Building a puppet show in 80,000 easy steps. Part One.
I usually blog about really silly things, but today I am writing about the very serious issue of puppet shows, and how you make one in the most complicated way possible.
I’ve been a lucky guy in the last several months, and one of the reasons is a pretty sweet project conjured up by my business/creative partner Manny Galán, called “Captain Cornelius Cartoon’s Cartoon Lagoon.” It will be a show with puppets that are partially animated (animated facial expressions, and traditional puppet bodies). The show is about three sailors who travel in a tiny submarine called the “Manta Ray.” They explore a lagoon in search of the worst cartoon ever made. It will debut on DVD in the fall of 2012. The show is a huge wet-kiss of a love letter to everything we watched as kids. We think grownups will appreciate it as much as kids will.
We shot the first two episodes in August 2011. The “set” was painstakingly handcrafted in Manny’s basement, and then reassembled in a Catholic Girls’ School on the Lower East Side, upstairs from The Puppet Kitchen. Since school was out for the summer, and the ceilings were very high, we had the perfect location for a puppet show.
The real story here may be about two guys (my partner and I) wading into the treacherous waters of opening a business, and the doubly treacherous waters of going into "show" business. On the "opening a business" part, the sheer complexity of lawyers, taxes, state fees and paperwork, insurances, makes us ask (often), "Why are we doing this again?" From Restaranteurs to Hot Dog Stands, I have a new respect for entrepeneurship. Because it is HARD. I started a comic book company several years ago, and got my first taste of what this would be like. But this has been infinitely more complex. There is an awful lot of math, so kids, remember, stay in school, or at least marry someone good at math.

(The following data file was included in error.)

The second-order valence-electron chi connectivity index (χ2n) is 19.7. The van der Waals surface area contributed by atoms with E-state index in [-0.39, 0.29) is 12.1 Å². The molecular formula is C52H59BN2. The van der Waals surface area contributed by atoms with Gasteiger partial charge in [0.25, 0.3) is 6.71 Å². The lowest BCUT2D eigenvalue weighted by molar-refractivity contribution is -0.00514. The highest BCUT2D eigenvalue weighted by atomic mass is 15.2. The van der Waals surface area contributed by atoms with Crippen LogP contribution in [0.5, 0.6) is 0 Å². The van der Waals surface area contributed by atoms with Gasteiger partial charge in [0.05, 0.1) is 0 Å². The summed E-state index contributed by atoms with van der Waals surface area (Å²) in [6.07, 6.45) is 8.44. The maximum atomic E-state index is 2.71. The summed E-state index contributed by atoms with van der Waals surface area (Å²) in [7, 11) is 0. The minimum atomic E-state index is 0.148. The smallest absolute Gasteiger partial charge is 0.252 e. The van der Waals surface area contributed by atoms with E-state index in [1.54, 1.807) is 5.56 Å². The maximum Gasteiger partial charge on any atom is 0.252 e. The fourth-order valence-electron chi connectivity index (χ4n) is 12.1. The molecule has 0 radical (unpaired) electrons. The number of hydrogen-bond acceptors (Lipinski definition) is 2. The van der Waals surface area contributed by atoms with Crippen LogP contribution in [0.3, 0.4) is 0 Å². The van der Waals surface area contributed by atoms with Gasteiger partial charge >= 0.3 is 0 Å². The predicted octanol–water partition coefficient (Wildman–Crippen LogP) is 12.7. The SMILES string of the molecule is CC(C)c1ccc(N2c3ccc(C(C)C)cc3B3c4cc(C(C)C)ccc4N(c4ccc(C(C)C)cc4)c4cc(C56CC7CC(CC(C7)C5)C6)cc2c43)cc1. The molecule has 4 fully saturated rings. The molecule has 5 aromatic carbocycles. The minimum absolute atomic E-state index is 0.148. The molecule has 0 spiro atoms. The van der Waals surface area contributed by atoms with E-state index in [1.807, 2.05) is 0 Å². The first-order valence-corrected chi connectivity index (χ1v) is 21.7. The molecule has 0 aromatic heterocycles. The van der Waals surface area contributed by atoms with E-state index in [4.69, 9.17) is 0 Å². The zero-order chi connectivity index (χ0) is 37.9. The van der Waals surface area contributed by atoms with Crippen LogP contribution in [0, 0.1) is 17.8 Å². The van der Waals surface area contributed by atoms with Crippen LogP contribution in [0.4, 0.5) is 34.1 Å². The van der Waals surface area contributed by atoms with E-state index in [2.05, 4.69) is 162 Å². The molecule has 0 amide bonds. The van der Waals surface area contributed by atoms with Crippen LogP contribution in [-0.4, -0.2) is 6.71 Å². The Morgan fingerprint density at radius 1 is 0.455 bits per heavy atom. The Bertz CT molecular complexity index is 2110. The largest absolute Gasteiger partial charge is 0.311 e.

The "show business" part should be much more frightening, but in a weird way it isn't. We think we have something really original and interesting to put in front of audiences, and we really have no choice in the matter. We are like those fish that can't help themselves and just keep swimming NORTH. Is it SALMON? Or Perhaps we are Lemmings and helplessly on our path off a cliff. Either way, we're that committed!
Patch comes in, because here we are, a guy in Long Island (Huntington Patch) and a guy in New Jersey (Montclair Patch), as an outlet for a local business to get the word out about the arts. We fully hope to do big debut screenings in our area, and want to keep reminding folks that great (or in our case mediocre but funny) art can come from anywhere. Not just Hollywood.
Over the next several months I’ll be sharing some behind-the-scenes, some inside stories, sketches, some amazing friends I have been working with, and maybe even some actual scenes from the show. I'd also like to talk about the stresses and trials and plain goofiness involved in getting something like this done, while still commuting on the LIRR back and forth to Huntington. In fact, I’d better stop blogging, and go back to whatever it is that I am supposed to do to get a puppet show made. I'll let you know when we actually figure it out!
Until then, Check out our show blog at cartoonlagoonshow.blogspot.com.